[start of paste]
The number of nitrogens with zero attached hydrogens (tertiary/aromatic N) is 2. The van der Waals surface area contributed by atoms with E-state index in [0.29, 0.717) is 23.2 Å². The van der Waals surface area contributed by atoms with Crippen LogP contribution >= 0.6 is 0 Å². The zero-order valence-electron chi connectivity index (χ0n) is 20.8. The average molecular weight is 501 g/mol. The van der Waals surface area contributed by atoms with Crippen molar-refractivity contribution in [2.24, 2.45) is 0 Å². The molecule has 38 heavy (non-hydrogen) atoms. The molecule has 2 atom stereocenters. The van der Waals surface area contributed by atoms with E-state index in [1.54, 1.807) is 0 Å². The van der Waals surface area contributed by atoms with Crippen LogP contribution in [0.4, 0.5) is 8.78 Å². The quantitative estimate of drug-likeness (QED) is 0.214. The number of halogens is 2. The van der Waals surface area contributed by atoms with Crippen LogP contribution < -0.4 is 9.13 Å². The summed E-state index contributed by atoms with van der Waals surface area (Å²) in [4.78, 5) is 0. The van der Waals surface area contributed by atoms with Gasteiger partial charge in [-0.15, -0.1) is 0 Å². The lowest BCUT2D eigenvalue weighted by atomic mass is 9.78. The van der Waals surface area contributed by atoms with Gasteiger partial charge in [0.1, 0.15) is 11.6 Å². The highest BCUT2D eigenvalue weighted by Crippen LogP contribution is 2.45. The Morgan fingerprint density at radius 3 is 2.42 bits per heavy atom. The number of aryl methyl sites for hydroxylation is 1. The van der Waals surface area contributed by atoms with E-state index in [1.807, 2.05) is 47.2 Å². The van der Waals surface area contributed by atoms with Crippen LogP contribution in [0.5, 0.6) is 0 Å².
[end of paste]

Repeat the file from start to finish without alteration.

The number of nitrogens with zero attached hydrogens (tertiary/aromatic N) is 2. The van der Waals surface area contributed by atoms with E-state index in [0.29, 0.717) is 23.2 Å². The van der Waals surface area contributed by atoms with Crippen LogP contribution >= 0.6 is 0 Å². The zero-order valence-electron chi connectivity index (χ0n) is 20.8. The average molecular weight is 501 g/mol. The van der Waals surface area contributed by atoms with Crippen molar-refractivity contribution in [2.24, 2.45) is 0 Å². The molecule has 38 heavy (non-hydrogen) atoms. The molecule has 2 atom stereocenters. The van der Waals surface area contributed by atoms with E-state index in [1.54, 1.807) is 0 Å². The van der Waals surface area contributed by atoms with Crippen LogP contribution in [0.4, 0.5) is 8.78 Å². The quantitative estimate of drug-likeness (QED) is 0.214. The number of halogens is 2. The van der Waals surface area contributed by atoms with Crippen LogP contribution < -0.4 is 9.13 Å². The summed E-state index contributed by atoms with van der Waals surface area (Å²) in [4.78, 5) is 0. The van der Waals surface area contributed by atoms with Gasteiger partial charge in [-0.15, -0.1) is 0 Å². The lowest BCUT2D eigenvalue weighted by atomic mass is 9.78. The van der Waals surface area contributed by atoms with Gasteiger partial charge in [0.1, 0.15) is 11.6 Å². The highest BCUT2D eigenvalue weighted by Crippen LogP contribution is 2.45. The Morgan fingerprint density at radius 3 is 2.42 bits per heavy atom. The number of aryl methyl sites for hydroxylation is 1. The van der Waals surface area contributed by atoms with E-state index in [1.807, 2.05) is 47.2 Å². The van der Waals surface area contributed by atoms with Crippen LogP contribution in [0.5, 0.6) is 0 Å².